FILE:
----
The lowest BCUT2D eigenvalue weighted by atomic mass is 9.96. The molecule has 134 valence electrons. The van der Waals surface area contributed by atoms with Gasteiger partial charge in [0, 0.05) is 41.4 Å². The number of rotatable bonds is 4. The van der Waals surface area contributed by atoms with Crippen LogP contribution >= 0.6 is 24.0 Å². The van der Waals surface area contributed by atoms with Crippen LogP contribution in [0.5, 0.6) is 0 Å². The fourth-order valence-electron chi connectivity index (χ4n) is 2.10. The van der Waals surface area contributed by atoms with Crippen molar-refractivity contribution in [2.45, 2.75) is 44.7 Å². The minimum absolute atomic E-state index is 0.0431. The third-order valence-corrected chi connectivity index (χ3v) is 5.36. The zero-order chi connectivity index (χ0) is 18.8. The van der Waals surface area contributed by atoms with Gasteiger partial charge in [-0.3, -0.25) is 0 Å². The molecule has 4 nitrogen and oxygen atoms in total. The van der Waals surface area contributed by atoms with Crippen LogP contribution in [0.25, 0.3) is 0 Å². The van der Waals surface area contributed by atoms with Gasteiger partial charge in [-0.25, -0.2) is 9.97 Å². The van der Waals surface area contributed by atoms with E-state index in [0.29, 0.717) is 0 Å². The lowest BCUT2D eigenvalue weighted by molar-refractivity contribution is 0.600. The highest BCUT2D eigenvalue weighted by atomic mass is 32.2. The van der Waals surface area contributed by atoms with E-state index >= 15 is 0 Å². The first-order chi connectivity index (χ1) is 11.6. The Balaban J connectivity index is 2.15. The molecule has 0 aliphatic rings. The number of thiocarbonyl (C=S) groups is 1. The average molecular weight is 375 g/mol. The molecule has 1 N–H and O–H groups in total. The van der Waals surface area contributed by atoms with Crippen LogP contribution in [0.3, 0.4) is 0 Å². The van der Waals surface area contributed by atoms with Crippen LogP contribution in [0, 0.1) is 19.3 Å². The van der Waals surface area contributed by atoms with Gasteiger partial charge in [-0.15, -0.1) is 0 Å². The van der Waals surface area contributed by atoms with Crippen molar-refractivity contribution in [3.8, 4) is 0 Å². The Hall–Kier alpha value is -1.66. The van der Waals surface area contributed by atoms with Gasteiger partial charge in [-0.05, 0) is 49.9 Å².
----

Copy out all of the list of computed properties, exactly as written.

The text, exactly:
The lowest BCUT2D eigenvalue weighted by atomic mass is 9.96. The molecule has 134 valence electrons. The van der Waals surface area contributed by atoms with Gasteiger partial charge in [0, 0.05) is 41.4 Å². The number of rotatable bonds is 4. The van der Waals surface area contributed by atoms with Crippen LogP contribution >= 0.6 is 24.0 Å². The van der Waals surface area contributed by atoms with Crippen LogP contribution in [0.5, 0.6) is 0 Å². The fourth-order valence-electron chi connectivity index (χ4n) is 2.10. The van der Waals surface area contributed by atoms with Crippen molar-refractivity contribution in [2.45, 2.75) is 44.7 Å². The minimum absolute atomic E-state index is 0.0431. The third-order valence-corrected chi connectivity index (χ3v) is 5.36. The zero-order chi connectivity index (χ0) is 18.8. The van der Waals surface area contributed by atoms with Gasteiger partial charge in [-0.3, -0.25) is 0 Å². The molecule has 4 nitrogen and oxygen atoms in total. The van der Waals surface area contributed by atoms with Crippen LogP contribution in [0.25, 0.3) is 0 Å². The van der Waals surface area contributed by atoms with Gasteiger partial charge in [-0.25, -0.2) is 9.97 Å². The van der Waals surface area contributed by atoms with E-state index in [0.29, 0.717) is 0 Å². The lowest BCUT2D eigenvalue weighted by molar-refractivity contribution is 0.600. The highest BCUT2D eigenvalue weighted by atomic mass is 32.2. The van der Waals surface area contributed by atoms with E-state index >= 15 is 0 Å². The first-order chi connectivity index (χ1) is 11.6. The Balaban J connectivity index is 2.15. The molecule has 0 aliphatic rings. The number of thiocarbonyl (C=S) groups is 1. The average molecular weight is 375 g/mol. The molecule has 1 N–H and O–H groups in total. The van der Waals surface area contributed by atoms with Crippen LogP contribution in [0.3, 0.4) is 0 Å². The van der Waals surface area contributed by atoms with Crippen LogP contribution in [0, 0.1) is 19.3 Å². The van der Waals surface area contributed by atoms with Gasteiger partial charge in [-0.15, -0.1) is 0 Å². The van der Waals surface area contributed by atoms with Crippen molar-refractivity contribution in [3.8, 4) is 0 Å². The Hall–Kier alpha value is -1.66. The van der Waals surface area contributed by atoms with Gasteiger partial charge in [-0.05, 0) is 49.9 Å².